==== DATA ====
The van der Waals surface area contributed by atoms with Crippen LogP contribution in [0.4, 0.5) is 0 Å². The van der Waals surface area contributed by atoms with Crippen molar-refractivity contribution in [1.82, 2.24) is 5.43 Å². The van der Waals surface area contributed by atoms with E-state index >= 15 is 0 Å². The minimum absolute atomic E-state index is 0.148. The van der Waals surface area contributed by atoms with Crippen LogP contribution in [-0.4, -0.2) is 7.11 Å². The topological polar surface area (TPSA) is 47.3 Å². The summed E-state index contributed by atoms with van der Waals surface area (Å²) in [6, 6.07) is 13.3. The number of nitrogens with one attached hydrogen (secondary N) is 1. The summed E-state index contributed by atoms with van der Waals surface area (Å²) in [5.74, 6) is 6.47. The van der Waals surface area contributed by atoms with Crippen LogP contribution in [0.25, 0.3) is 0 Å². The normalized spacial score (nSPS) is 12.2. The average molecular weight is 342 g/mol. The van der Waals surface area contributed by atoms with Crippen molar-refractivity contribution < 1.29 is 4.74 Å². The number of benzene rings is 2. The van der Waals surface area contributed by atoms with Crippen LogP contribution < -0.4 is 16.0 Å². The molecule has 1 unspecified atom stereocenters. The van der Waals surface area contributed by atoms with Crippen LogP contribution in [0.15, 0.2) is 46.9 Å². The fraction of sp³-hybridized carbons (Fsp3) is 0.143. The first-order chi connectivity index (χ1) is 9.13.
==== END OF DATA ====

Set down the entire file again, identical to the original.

The van der Waals surface area contributed by atoms with Crippen LogP contribution in [0.4, 0.5) is 0 Å². The van der Waals surface area contributed by atoms with Crippen molar-refractivity contribution in [1.82, 2.24) is 5.43 Å². The van der Waals surface area contributed by atoms with E-state index >= 15 is 0 Å². The minimum absolute atomic E-state index is 0.148. The van der Waals surface area contributed by atoms with Crippen LogP contribution in [-0.4, -0.2) is 7.11 Å². The topological polar surface area (TPSA) is 47.3 Å². The summed E-state index contributed by atoms with van der Waals surface area (Å²) in [6, 6.07) is 13.3. The number of nitrogens with one attached hydrogen (secondary N) is 1. The summed E-state index contributed by atoms with van der Waals surface area (Å²) in [5.74, 6) is 6.47. The van der Waals surface area contributed by atoms with Crippen LogP contribution in [0.25, 0.3) is 0 Å². The normalized spacial score (nSPS) is 12.2. The average molecular weight is 342 g/mol. The van der Waals surface area contributed by atoms with Crippen molar-refractivity contribution < 1.29 is 4.74 Å². The number of benzene rings is 2. The van der Waals surface area contributed by atoms with Crippen LogP contribution < -0.4 is 16.0 Å². The molecule has 1 unspecified atom stereocenters. The van der Waals surface area contributed by atoms with Crippen LogP contribution in [0.15, 0.2) is 46.9 Å². The fraction of sp³-hybridized carbons (Fsp3) is 0.143. The first-order chi connectivity index (χ1) is 9.13.